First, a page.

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Effect of letrozole on moderate and severe early-onset ovarian hyperstimulation syndrome in high-risk women: a prospective randomized trial

  • Author Footnotes
    1 These authors contributed equally to this article.
    Qingyun Mai
    Footnotes
    1 These authors contributed equally to this article.
    Affiliations
    Center for Reproductive Medicine and Department of Gynecology and Obstetrics, The First Affiliated Hospital of Sun Yat-sen University, Guangzhou, Guangdong, China
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  • Author Footnotes
    1 These authors contributed equally to this article.
    Xiaokun Hu
    Footnotes
    1 These authors contributed equally to this article.
    Affiliations
    Center for Reproductive Medicine and Department of Gynecology and Obstetrics, The First Affiliated Hospital of Sun Yat-sen University, Guangzhou, Guangdong, China
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  • Gang Yang
    Affiliations
    Department of Obstetrics and Gynecology, Sun Yat-sen Memorial Hospital, Guangzhou, Guangdong, China
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  • Yingyi Luo
    Affiliations
    Center for Reproductive Medicine and Department of Gynecology and Obstetrics, The First Affiliated Hospital of Sun Yat-sen University, Guangzhou, Guangdong, China
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  • Kejun Huang
    Affiliations
    Center for Reproductive Medicine and Department of Gynecology and Obstetrics, The First Affiliated Hospital of Sun Yat-sen University, Guangzhou, Guangdong, China
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  • Yuan Yuan
    Affiliations
    Center for Reproductive Medicine and Department of Gynecology and Obstetrics, The First Affiliated Hospital of Sun Yat-sen University, Guangzhou, Guangdong, China
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  • Canquan Zhou
    Correspondence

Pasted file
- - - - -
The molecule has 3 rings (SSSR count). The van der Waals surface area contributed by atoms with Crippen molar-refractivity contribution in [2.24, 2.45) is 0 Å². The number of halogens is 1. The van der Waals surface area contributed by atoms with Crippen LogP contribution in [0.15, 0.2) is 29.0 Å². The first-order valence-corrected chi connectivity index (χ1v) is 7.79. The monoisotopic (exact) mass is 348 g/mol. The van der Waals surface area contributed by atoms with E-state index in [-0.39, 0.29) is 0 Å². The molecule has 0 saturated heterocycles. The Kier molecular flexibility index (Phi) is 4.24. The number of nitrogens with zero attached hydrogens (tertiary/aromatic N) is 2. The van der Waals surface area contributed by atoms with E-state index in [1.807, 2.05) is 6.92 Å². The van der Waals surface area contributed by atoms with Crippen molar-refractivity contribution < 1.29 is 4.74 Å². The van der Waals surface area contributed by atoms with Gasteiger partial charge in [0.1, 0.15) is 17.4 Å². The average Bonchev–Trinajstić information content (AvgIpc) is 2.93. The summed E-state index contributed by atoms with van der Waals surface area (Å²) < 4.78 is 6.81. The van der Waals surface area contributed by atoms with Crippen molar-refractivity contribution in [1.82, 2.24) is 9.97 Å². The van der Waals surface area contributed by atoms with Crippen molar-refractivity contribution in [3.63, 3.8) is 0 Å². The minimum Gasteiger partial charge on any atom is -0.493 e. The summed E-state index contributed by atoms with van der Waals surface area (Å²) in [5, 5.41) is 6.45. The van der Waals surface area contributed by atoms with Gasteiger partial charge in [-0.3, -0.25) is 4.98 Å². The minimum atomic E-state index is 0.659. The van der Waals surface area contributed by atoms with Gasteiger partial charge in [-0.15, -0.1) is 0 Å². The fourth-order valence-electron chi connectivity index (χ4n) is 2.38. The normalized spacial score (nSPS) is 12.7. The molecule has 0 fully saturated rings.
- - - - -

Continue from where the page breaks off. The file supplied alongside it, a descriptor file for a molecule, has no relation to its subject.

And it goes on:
Corresponding author: Canquan Zhou, MD.
    Affiliations
    Center for Reproductive Medicine and Department of Gynecology and Obstetrics, The First Affiliated Hospital of Sun Yat-sen University, Guangzhou, Guangdong, China
    Search for articles by this author
  • Author Footnotes
    1 These authors contributed equally to this article.
Published:August 21, 2016DOI:https://doi.org/10.1016/j.ajog.2016.08.018

      Background

      Ovarian hyperstimulation syndrome is an iatrogenic complication of controlled ovarian stimulation. Early ovarian hyperstimulation syndrome occurs during luteal phase of controlled ovarian stimulation within 9 days after human chorionic gonadotropin trigger and reflects an acute consequence of this hormone on the ovaries. Late ovarian hyperstimulation syndrome occurs 10 or more days after human chorionic gonadotropin trigger and reflects increased endogenous human chorionic gonadotropin levels following pregnancy. Human chorionic gonadotropin stimulates granulosa-lutein cells to produce vascular endothelial growth factor messenger RNAs, which in turn raises serum vascular endothelial growth factor concentration and increases vascular permeability in women with ovarian hyperstimulation syndrome. Efforts to reduce the incidence and severity of ovarian hyperstimulation syndrome after oocyte retrieval, and in particular primary prevention efforts, are vital to prevent thrombogenesis and other serious complications.